When an Illinois resident dies without establishing a will, the State of Illinois will provide an “estate plan” for the deceased. Unfortunately, the state’s plan for asset distribution may not always coincide with the wishes of the deceased. When a will or other estate planning documents are absent upon an individual’s death, it is referred to as the person having died “intestate”. Upon an intestate death, the deceased’s property is passed to his or her heirs under the Illinois intestacy succession laws.
Intestacy Succession Laws in Illinois
The distribution of assets is decided as follows under Illinois intestacy succession laws.
- Spouse and Descendants: The surviving spouse will receive half of the deceased’s estate and the remaining half will be split between the descendants.
- Spouse and No Descendants: The surviving spouse will inherit the deceased’s estate in its entirety.
- Descendants and No Spouse: The estate will be equally divided among the descendants.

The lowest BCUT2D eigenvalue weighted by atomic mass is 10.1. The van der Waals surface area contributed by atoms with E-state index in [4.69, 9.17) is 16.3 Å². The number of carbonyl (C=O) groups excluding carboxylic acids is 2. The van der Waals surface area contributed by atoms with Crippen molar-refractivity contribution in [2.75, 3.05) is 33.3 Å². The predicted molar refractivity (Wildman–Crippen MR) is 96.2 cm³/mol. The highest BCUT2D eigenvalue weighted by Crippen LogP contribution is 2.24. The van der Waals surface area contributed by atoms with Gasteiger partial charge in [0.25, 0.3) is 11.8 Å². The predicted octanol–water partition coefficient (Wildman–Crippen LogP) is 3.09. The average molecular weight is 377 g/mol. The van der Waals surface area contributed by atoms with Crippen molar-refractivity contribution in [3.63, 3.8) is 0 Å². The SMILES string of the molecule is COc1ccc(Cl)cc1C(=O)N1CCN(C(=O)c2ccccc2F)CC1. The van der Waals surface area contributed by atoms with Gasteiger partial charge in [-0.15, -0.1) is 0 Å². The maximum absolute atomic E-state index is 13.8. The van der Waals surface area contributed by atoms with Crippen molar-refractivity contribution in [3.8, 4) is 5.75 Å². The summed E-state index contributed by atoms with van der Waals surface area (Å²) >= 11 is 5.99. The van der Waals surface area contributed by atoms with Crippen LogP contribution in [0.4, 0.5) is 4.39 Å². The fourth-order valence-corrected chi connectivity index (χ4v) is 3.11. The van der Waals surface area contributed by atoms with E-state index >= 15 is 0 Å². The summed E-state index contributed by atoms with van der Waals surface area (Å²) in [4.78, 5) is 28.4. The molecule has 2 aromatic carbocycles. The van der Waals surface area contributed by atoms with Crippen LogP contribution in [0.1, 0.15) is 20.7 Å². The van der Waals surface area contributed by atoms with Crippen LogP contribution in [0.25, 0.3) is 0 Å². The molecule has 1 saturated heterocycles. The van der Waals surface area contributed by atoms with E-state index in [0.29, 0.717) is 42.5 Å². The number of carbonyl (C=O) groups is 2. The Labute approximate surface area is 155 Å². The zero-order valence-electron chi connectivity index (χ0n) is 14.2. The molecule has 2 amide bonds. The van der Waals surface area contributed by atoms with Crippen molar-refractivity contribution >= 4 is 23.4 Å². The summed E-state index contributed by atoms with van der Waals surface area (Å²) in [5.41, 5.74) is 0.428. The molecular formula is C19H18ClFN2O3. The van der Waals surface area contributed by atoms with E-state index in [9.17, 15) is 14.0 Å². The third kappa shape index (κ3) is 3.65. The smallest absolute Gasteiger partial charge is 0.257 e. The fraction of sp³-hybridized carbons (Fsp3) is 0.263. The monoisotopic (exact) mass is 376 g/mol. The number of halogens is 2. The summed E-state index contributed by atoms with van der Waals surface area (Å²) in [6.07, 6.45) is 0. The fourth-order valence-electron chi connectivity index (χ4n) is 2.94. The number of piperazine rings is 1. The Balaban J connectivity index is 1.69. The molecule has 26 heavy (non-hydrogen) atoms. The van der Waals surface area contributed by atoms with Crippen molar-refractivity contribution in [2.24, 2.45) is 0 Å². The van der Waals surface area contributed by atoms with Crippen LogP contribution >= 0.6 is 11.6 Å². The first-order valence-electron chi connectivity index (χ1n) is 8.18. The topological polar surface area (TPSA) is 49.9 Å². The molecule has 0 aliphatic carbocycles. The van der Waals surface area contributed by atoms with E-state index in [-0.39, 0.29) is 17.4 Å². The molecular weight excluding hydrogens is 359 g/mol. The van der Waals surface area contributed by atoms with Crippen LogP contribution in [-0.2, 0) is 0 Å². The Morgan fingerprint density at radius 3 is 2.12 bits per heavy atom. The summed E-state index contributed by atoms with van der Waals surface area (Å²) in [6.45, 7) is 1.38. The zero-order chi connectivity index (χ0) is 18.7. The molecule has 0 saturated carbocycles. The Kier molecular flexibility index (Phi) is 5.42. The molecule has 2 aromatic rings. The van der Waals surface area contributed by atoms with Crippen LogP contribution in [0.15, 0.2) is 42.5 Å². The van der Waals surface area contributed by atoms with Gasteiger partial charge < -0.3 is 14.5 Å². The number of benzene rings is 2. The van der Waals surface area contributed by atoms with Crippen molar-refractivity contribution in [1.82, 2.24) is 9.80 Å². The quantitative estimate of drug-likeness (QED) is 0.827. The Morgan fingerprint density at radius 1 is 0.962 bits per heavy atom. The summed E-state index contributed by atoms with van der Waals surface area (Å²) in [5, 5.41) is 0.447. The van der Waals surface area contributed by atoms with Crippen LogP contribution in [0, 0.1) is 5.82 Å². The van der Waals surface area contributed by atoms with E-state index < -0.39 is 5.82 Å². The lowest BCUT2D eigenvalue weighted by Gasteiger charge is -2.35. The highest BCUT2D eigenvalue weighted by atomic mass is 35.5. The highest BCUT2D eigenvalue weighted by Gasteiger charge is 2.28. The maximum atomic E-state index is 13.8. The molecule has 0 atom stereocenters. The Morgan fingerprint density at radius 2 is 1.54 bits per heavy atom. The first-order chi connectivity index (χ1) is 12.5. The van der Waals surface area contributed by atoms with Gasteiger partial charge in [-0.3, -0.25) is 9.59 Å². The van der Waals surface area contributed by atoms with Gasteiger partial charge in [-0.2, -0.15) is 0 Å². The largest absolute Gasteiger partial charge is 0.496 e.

When a child passes away before the deceased, that child’s share is divided equally between his or her surviving children. When there is no spouse or surviving children or grandchildren, the estate is then passed on to parents, siblings, and other relatives. If the deceased is not survived by any family members, the estate will pass to the State of Illinois.
Possible Negative Consequences of Dying Intestate in Illinois
The state’s “one-size-fits-all” laws of intestacy do not adequately account for unique family circumstances. For unmarried couples and people with minor children, dying without an estate plan can result in unacceptable consequences.
- Unmarried Couples: Under the Illinois intestacy succession laws, unmarried partners have absolutely no legal rights to an estate. With no will, lifetime partners are often disinherited completely while estranged blood relatives are awarded the assets of the deceased.
- Minor Children: When a parent of a minor child dies intestate in Illinois, and no other parent is surviving, any competent adult may petition the court for guardianship. While the judge has the discretion to appoint a guardian for minor children of deceased parents, he or she has no way of knowing about the deceased’s wished concerning the care of his or her children.
Unfortunately, countless Illinois residents die every year without consulting with an estate attorney or preparing an estate plan. As a result, assets are not distributed as wished, children are raised by court appointed guardians, and surviving family members spend years trying to adequately settle matters in court.